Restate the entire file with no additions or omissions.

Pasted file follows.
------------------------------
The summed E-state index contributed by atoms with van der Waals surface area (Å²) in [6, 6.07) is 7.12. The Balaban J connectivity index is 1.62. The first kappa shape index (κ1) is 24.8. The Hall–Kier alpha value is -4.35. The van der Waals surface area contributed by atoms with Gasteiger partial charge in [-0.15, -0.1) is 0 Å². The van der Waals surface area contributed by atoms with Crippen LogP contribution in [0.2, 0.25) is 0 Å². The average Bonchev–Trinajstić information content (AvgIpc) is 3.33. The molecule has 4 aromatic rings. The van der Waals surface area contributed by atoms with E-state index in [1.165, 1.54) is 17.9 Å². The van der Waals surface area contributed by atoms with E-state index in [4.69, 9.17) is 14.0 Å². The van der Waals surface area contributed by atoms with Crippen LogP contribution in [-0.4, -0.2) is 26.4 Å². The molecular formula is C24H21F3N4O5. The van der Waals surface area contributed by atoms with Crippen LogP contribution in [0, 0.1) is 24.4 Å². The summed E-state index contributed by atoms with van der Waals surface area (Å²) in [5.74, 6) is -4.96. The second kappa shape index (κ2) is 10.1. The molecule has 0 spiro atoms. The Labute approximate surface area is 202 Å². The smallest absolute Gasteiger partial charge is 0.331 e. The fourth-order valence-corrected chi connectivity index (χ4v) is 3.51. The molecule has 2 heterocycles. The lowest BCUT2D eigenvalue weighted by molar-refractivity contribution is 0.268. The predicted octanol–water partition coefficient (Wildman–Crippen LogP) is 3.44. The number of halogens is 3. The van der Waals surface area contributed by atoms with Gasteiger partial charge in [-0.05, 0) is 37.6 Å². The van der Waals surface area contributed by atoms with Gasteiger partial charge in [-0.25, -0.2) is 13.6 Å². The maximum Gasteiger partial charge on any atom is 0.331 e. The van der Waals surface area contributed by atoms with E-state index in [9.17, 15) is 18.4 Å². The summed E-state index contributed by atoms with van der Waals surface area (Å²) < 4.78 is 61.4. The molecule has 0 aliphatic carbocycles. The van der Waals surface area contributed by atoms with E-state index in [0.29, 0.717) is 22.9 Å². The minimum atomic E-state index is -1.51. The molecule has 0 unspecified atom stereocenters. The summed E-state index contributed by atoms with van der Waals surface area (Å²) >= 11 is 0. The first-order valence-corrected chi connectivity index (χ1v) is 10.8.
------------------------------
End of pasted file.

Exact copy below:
The summed E-state index contributed by atoms with van der Waals surface area (Å²) in [6, 6.07) is 7.12. The Balaban J connectivity index is 1.62. The first kappa shape index (κ1) is 24.8. The Hall–Kier alpha value is -4.35. The van der Waals surface area contributed by atoms with Gasteiger partial charge in [-0.15, -0.1) is 0 Å². The van der Waals surface area contributed by atoms with Crippen LogP contribution in [0.2, 0.25) is 0 Å². The average Bonchev–Trinajstić information content (AvgIpc) is 3.33. The molecule has 4 aromatic rings. The van der Waals surface area contributed by atoms with E-state index in [1.165, 1.54) is 17.9 Å². The van der Waals surface area contributed by atoms with E-state index in [4.69, 9.17) is 14.0 Å². The van der Waals surface area contributed by atoms with Crippen LogP contribution in [-0.4, -0.2) is 26.4 Å². The molecular formula is C24H21F3N4O5. The van der Waals surface area contributed by atoms with Crippen LogP contribution in [0, 0.1) is 24.4 Å². The summed E-state index contributed by atoms with van der Waals surface area (Å²) in [5.74, 6) is -4.96. The second kappa shape index (κ2) is 10.1. The molecule has 0 spiro atoms. The Labute approximate surface area is 202 Å². The smallest absolute Gasteiger partial charge is 0.331 e. The fourth-order valence-corrected chi connectivity index (χ4v) is 3.51. The molecule has 2 heterocycles. The lowest BCUT2D eigenvalue weighted by molar-refractivity contribution is 0.268. The predicted octanol–water partition coefficient (Wildman–Crippen LogP) is 3.44. The number of halogens is 3. The van der Waals surface area contributed by atoms with Gasteiger partial charge in [-0.05, 0) is 37.6 Å². The van der Waals surface area contributed by atoms with Gasteiger partial charge in [-0.25, -0.2) is 13.6 Å². The maximum Gasteiger partial charge on any atom is 0.331 e. The van der Waals surface area contributed by atoms with E-state index in [9.17, 15) is 18.4 Å². The summed E-state index contributed by atoms with van der Waals surface area (Å²) < 4.78 is 61.4. The molecule has 0 aliphatic carbocycles. The van der Waals surface area contributed by atoms with E-state index in [0.29, 0.717) is 22.9 Å². The minimum atomic E-state index is -1.51. The molecule has 0 unspecified atom stereocenters. The summed E-state index contributed by atoms with van der Waals surface area (Å²) >= 11 is 0. The first-order valence-corrected chi connectivity index (χ1v) is 10.8.